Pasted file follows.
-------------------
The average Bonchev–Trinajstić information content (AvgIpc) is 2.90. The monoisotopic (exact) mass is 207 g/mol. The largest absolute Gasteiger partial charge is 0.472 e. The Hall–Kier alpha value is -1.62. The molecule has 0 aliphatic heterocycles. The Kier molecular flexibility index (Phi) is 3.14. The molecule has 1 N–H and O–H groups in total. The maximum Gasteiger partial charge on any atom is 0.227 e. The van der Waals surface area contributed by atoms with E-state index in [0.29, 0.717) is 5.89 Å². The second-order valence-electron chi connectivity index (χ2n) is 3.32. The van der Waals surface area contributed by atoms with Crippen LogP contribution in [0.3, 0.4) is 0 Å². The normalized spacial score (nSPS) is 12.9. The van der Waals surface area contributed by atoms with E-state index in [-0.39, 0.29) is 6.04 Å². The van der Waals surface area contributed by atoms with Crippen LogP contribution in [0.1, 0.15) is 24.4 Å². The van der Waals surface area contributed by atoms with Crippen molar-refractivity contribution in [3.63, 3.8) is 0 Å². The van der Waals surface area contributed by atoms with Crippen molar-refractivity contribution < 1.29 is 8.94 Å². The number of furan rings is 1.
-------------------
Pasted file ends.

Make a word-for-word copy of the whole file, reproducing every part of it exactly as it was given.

The average Bonchev–Trinajstić information content (AvgIpc) is 2.90. The monoisotopic (exact) mass is 207 g/mol. The largest absolute Gasteiger partial charge is 0.472 e. The Hall–Kier alpha value is -1.62. The molecule has 0 aliphatic heterocycles. The Kier molecular flexibility index (Phi) is 3.14. The molecule has 1 N–H and O–H groups in total. The maximum Gasteiger partial charge on any atom is 0.227 e. The van der Waals surface area contributed by atoms with E-state index in [0.29, 0.717) is 5.89 Å². The second-order valence-electron chi connectivity index (χ2n) is 3.32. The van der Waals surface area contributed by atoms with Crippen LogP contribution in [0.3, 0.4) is 0 Å². The normalized spacial score (nSPS) is 12.9. The van der Waals surface area contributed by atoms with E-state index in [-0.39, 0.29) is 6.04 Å². The van der Waals surface area contributed by atoms with Crippen LogP contribution in [0.1, 0.15) is 24.4 Å². The van der Waals surface area contributed by atoms with Crippen molar-refractivity contribution in [3.63, 3.8) is 0 Å². The van der Waals surface area contributed by atoms with Crippen molar-refractivity contribution < 1.29 is 8.94 Å². The number of furan rings is 1.